A circle skirt is pretty easy to make. It requires few pieces and basic techniques, making it a good exercise for beginners. If this is your first time I would advise to make a paper pattern first. For experienced sewers this step can be skipped; you are welcome to do the markings straight on the fabric.
Circle skirt math
To make this pattern you will need only two measurements - waist girth and the length of your skirt.
Circle skirts are commonly made in 360°, 270°, 180° or 90°, depending on how many folds you want. There is a formula to calculate the waist radius for each type of circle skirt.
- Full circle Skirt (360°)
- 3/4 circle skirt (270°)
- Half circle skirt (180°)
- Quarter circle skirt (90°)
How to fold the fabric
For the 3/4 circle the fabric is folded and cut the same way as for the full circle. The extra quarter is removed after the skirt is cut, leaving sufficient seam allowances.
- Half circle.
- Quarter circle.
This skirt can be cut on bias.
Cutting the fabric
Lightweight woven fabrics are the most common choice for this skirt.The soft folds along the hem without much bulk around the waist line characterises this skirt fits. It can be made in any length. Though it may be limited by the width of the fabric. However there are ways around this problem. If your fabric is not wide enough, you can make your circle with two halves (don’t forget the seam allowances). If this is not an option you may consider a 6, 8 or 10-wedge skirt, it will give you a similar look.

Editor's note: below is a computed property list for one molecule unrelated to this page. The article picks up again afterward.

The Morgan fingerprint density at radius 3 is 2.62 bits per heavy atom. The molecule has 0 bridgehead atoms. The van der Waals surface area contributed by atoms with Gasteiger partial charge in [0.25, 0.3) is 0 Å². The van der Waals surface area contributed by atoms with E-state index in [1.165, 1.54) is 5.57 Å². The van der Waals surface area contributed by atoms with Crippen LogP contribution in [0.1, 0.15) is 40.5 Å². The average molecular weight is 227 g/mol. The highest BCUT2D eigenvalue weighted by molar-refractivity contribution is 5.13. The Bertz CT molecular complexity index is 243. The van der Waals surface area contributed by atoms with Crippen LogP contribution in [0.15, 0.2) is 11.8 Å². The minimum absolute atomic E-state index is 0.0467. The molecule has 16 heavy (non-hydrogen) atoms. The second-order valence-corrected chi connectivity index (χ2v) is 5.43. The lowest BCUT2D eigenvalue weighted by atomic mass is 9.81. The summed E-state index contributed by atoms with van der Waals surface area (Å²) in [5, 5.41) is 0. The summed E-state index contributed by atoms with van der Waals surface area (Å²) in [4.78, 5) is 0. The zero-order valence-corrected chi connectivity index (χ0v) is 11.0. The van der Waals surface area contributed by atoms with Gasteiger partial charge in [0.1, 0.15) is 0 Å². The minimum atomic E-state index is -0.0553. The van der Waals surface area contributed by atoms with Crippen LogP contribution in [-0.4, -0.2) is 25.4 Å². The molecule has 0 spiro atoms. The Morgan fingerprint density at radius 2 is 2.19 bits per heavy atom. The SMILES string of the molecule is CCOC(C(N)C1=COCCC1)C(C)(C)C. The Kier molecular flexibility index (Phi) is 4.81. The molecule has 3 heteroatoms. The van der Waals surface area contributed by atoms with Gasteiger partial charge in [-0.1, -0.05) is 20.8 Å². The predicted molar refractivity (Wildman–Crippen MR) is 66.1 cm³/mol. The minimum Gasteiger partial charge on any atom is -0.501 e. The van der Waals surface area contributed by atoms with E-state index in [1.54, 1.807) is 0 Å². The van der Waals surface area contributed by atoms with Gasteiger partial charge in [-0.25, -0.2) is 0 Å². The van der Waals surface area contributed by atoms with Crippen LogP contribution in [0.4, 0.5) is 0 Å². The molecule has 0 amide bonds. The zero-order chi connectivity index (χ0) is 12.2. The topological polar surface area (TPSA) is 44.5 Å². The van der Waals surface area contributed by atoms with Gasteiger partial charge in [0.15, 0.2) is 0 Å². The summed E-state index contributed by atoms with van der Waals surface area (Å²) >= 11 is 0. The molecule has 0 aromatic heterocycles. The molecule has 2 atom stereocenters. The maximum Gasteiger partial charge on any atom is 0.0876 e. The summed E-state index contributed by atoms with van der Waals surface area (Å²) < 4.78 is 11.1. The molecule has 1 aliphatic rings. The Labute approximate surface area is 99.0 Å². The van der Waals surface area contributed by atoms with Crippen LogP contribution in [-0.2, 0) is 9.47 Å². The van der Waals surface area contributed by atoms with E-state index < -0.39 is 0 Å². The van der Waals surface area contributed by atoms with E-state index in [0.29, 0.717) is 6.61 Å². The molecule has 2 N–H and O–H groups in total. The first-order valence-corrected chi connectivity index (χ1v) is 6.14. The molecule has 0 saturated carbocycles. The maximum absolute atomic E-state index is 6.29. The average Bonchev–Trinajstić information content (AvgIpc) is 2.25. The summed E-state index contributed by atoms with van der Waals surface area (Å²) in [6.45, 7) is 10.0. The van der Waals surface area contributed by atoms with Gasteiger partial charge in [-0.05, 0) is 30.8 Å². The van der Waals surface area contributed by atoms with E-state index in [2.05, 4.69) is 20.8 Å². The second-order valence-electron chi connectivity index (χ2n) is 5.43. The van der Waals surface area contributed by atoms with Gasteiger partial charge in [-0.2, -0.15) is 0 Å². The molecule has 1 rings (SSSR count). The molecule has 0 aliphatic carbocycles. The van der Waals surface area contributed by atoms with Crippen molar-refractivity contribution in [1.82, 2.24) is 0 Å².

Finishing the waistline
A circle skirt is usually finished with a waist band. The width and style of it is entirely up to you.Typical methods include:
Comfortable to wear and simple to make; it often used in kids clothing. One thing you should remember though! Leave enough ease along the waist, otherwise how will you put it on? As a general rule add 10-15cm to your waist girth measurement before calculating the radius.
Gives the skirt a more tailored, “grown-up” look. If you go with a welted or exposed zipper, the skirt doesn’t need seams at all.
Waistbands are not the only way to finish a circle skirt. You can cut a facing using the top of your skirt as a guide.
Finishing the hem
The circle skirt has a curved hem, this limits the methods it can be finished with. There are however quite a few hemming techniques you can rely on.
There is one problem with the circle skirt that occurs most often - uneven hemline. This is the result of the way the circle skirt cut. The parts of the skirt cut on straight grain will be the most stable, those that fall onto the cross grain can warp a little. The portion of the skirt that falls on bias will be the least reliable and may stretch significantly after a wash or two. It all depends on the fabric! If you suspect that this will happen to your skirt, I can recommend a small trick. Finish the waistline but leave the hem unfinished. Wet the skirt throughout, peg at the waist and drip-dry it, letting the fibers settle into shape. When the skirt is dry, carefully measure the desired length. Mark and cut the excess fabric where it stretched, evening out the hem. That should do the trick. Your skirt should be the same length now and won’t give you trouble later. Finish the hemline in any way you want.
Other skirt designs based on a circle
The circle skirt math can be used to develop different styles using the same basic geometry.
- Fish-tail skirt
- Skirt with flounce layers
- Hi-low skirt
- Handkerchief skirt
- Circle skirt with a yoke
Measurements for main types of circle skirts
For simplifying your task even further I put together a table that should cover most waist dimensions.